Names are where characters begin to take shape for me, and its always been that way. I bought my first baby name book when I was fourteen, the same year that I decided that maybe, just maybe I could be a writer. I remember the bookstore clerk that checked me out glancing down at my stomach, and then quickly up at my face. I realized that she thought I was pregnant and looking for names for a real baby. I didn’t try to explain that I needed the book to help me name fictional characters. I was painfully shy, and had finished one story in my entire life. How was I going to say out loud to an adult that I was spending money on a book to help me write stories that I hoped to sell to real magazines, and earn real money, and maybe eventually make a living at this. I couldn’t explain, so I said nothing and let her think what she liked. I still have that first baby name book, Name Your Baby by Lareina Rule, and I still reference it constantly when creating new characters. The cover has actually come apart, but I saved it, kept it with the book. The pages are starting to yellow, but I still love this book. From the very beginning of my career when I knew the name, I knew the character. Sometimes the name comes first and a character just magically forms around it. Sometimes I have a character in mind, but it’s not fully formed so I’ll search through all my baby name books and makes lists of names. That’s how I named, Micah, Nathaniel, Doyle, just to name three. Sometimes characters choose their names without me looking anything up, like Anita and Jean-Claude. Anita chose her name and I knew enough to know it was originally a Spanish name, so she chose half her ethnicity without me deciding anything consciously. Though since all the people I grew up with that were Hispanic came from families that were originally from Mexico that’s where Anita’s mother’s family had to be from, because it was more familiar to me. Jean-Claude on the other hand, I wanted to be Spanish, because no one had done a master vampire from Spain as a main character. At that time I spoke and read Spanish. I wasn’t fluent, but I could get by. (Please, do not speak Spanish to me now, I’m so rusty it’s embarrassing.) But he insisted he was French, which I didn’t speak, couldn’t read, and my accent is still horrible according to my French translator. I tried so hard to force him to be what I envisioned and the character just didn’t work at all. Finally, in desperation I let him be French and suddenly he chose his name, his personality, and stepped on stage almost fully formed and just, well, Jean-Claude. I’ve been informed since then that it is not an elegant name in France, and not sexy enough, but he came with the name, this one I did not choose. Of course, it’s not the name that he was born with in France, but one that he acquired after he became a vampire, but that’s a story for another day.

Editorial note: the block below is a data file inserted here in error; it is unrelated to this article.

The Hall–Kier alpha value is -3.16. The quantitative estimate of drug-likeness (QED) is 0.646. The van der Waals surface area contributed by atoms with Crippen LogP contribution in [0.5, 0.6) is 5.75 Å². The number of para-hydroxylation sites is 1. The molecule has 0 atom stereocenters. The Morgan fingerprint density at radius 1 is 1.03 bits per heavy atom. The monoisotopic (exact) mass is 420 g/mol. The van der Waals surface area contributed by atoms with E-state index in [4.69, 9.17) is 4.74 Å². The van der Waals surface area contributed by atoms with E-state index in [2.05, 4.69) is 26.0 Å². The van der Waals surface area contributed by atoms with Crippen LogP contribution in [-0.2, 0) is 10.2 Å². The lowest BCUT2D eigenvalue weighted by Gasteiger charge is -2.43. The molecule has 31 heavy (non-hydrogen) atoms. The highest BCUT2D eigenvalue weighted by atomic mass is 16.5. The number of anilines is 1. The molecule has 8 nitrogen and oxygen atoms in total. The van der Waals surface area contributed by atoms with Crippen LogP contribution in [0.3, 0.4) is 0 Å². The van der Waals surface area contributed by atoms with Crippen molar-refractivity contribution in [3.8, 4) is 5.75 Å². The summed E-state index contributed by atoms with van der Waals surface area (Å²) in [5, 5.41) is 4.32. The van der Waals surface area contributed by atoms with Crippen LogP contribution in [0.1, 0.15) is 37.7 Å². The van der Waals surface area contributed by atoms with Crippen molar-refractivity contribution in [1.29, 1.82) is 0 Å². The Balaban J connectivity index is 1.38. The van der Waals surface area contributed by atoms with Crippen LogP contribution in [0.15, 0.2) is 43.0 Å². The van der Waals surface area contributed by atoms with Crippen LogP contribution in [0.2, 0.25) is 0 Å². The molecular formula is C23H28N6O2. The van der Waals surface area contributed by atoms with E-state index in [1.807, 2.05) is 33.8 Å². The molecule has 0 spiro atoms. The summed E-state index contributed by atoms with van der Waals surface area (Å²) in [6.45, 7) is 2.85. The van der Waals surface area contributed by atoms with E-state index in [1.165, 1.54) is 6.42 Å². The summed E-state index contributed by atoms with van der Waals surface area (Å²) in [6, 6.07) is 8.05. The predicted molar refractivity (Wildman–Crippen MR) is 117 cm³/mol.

Two other name books stay in the reference drawer with Rule’s book. Beyond Jennifer and Jason, by Linda Rozenkrantz and Pamela Redmond Satran. I found the book by accident in the grocery store over ten years ago. It has lists for boyish names, ambisexual names, handsome names, pretty names, names for standing out, names for fitting in, macho names etc . . . I don’t agree with every name on every list, but I find them all useful in their way. Multicultural Baby Names by M. J. Abadie is rare find, because it’s literally what the title promises, names that aren’t just white Anglo-saxon, Northern European, or German, which is the predominance of most English baby name books. There are chapters on Arabic names, Japanese, Chinese, Korean, Spanish, African, Hindu, Native American, and more. I try very hard not to have my fictional characters seem like they stepped out of a “Dick and Jane” kid’s book where everyone is middle to upper class and living in a white bread America that never existed for most of us outside of sitcoms from the 1950s and 60s.